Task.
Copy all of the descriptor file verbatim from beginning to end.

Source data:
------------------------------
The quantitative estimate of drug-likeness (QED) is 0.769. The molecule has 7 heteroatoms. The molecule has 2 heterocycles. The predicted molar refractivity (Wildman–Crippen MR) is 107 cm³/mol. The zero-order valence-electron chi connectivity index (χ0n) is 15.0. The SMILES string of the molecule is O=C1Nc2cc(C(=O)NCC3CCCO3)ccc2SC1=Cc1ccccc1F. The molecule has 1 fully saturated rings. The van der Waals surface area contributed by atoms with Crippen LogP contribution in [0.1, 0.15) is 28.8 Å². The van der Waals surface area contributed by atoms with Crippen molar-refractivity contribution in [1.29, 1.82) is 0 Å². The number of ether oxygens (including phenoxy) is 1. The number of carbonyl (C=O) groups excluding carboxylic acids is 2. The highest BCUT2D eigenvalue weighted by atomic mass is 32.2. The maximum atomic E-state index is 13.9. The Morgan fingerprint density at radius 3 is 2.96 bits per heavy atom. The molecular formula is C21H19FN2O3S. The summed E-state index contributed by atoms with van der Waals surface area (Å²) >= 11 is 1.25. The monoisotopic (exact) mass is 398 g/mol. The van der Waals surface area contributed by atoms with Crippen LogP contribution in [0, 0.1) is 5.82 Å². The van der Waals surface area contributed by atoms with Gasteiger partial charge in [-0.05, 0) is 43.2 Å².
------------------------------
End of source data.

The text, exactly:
The quantitative estimate of drug-likeness (QED) is 0.769. The molecule has 7 heteroatoms. The molecule has 2 heterocycles. The predicted molar refractivity (Wildman–Crippen MR) is 107 cm³/mol. The zero-order valence-electron chi connectivity index (χ0n) is 15.0. The SMILES string of the molecule is O=C1Nc2cc(C(=O)NCC3CCCO3)ccc2SC1=Cc1ccccc1F. The molecule has 1 fully saturated rings. The van der Waals surface area contributed by atoms with Crippen LogP contribution in [0.1, 0.15) is 28.8 Å². The van der Waals surface area contributed by atoms with Crippen molar-refractivity contribution in [1.29, 1.82) is 0 Å². The number of ether oxygens (including phenoxy) is 1. The number of carbonyl (C=O) groups excluding carboxylic acids is 2. The highest BCUT2D eigenvalue weighted by atomic mass is 32.2. The maximum atomic E-state index is 13.9. The Morgan fingerprint density at radius 3 is 2.96 bits per heavy atom. The molecular formula is C21H19FN2O3S. The summed E-state index contributed by atoms with van der Waals surface area (Å²) >= 11 is 1.25. The monoisotopic (exact) mass is 398 g/mol. The van der Waals surface area contributed by atoms with Crippen LogP contribution in [0, 0.1) is 5.82 Å². The van der Waals surface area contributed by atoms with Gasteiger partial charge in [-0.05, 0) is 43.2 Å².